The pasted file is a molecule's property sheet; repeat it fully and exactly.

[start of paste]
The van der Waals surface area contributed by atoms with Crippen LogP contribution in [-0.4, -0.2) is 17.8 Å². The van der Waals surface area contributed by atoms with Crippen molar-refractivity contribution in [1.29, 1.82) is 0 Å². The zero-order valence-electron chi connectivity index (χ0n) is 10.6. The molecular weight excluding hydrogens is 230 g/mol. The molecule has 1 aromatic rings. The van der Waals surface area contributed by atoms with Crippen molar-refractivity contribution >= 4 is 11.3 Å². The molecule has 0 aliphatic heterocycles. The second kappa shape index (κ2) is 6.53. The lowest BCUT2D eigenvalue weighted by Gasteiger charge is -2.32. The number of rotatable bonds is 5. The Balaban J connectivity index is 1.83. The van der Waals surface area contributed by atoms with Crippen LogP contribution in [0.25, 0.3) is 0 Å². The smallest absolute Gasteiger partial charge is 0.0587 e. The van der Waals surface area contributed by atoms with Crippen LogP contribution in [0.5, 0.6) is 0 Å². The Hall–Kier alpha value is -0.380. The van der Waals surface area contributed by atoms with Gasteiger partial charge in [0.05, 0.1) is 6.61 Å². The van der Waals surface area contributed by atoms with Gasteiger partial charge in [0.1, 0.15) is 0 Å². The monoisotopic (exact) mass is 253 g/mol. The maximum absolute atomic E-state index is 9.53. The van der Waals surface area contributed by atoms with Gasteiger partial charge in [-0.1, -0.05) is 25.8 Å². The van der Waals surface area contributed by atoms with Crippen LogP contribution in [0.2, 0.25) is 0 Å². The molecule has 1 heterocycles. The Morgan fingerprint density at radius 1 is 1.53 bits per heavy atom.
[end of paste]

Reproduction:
The van der Waals surface area contributed by atoms with Crippen LogP contribution in [-0.4, -0.2) is 17.8 Å². The van der Waals surface area contributed by atoms with Crippen molar-refractivity contribution in [1.29, 1.82) is 0 Å². The zero-order valence-electron chi connectivity index (χ0n) is 10.6. The molecular weight excluding hydrogens is 230 g/mol. The molecule has 1 aromatic rings. The van der Waals surface area contributed by atoms with Crippen molar-refractivity contribution >= 4 is 11.3 Å². The molecule has 0 aliphatic heterocycles. The second kappa shape index (κ2) is 6.53. The lowest BCUT2D eigenvalue weighted by Gasteiger charge is -2.32. The number of rotatable bonds is 5. The Balaban J connectivity index is 1.83. The van der Waals surface area contributed by atoms with Crippen LogP contribution in [0.25, 0.3) is 0 Å². The smallest absolute Gasteiger partial charge is 0.0587 e. The van der Waals surface area contributed by atoms with Crippen LogP contribution in [0.5, 0.6) is 0 Å². The Hall–Kier alpha value is -0.380. The van der Waals surface area contributed by atoms with Gasteiger partial charge in [0.05, 0.1) is 6.61 Å². The van der Waals surface area contributed by atoms with Gasteiger partial charge in [0.1, 0.15) is 0 Å². The monoisotopic (exact) mass is 253 g/mol. The maximum absolute atomic E-state index is 9.53. The van der Waals surface area contributed by atoms with Gasteiger partial charge in [-0.1, -0.05) is 25.8 Å². The van der Waals surface area contributed by atoms with Crippen LogP contribution in [0.2, 0.25) is 0 Å². The molecule has 1 heterocycles. The Morgan fingerprint density at radius 1 is 1.53 bits per heavy atom.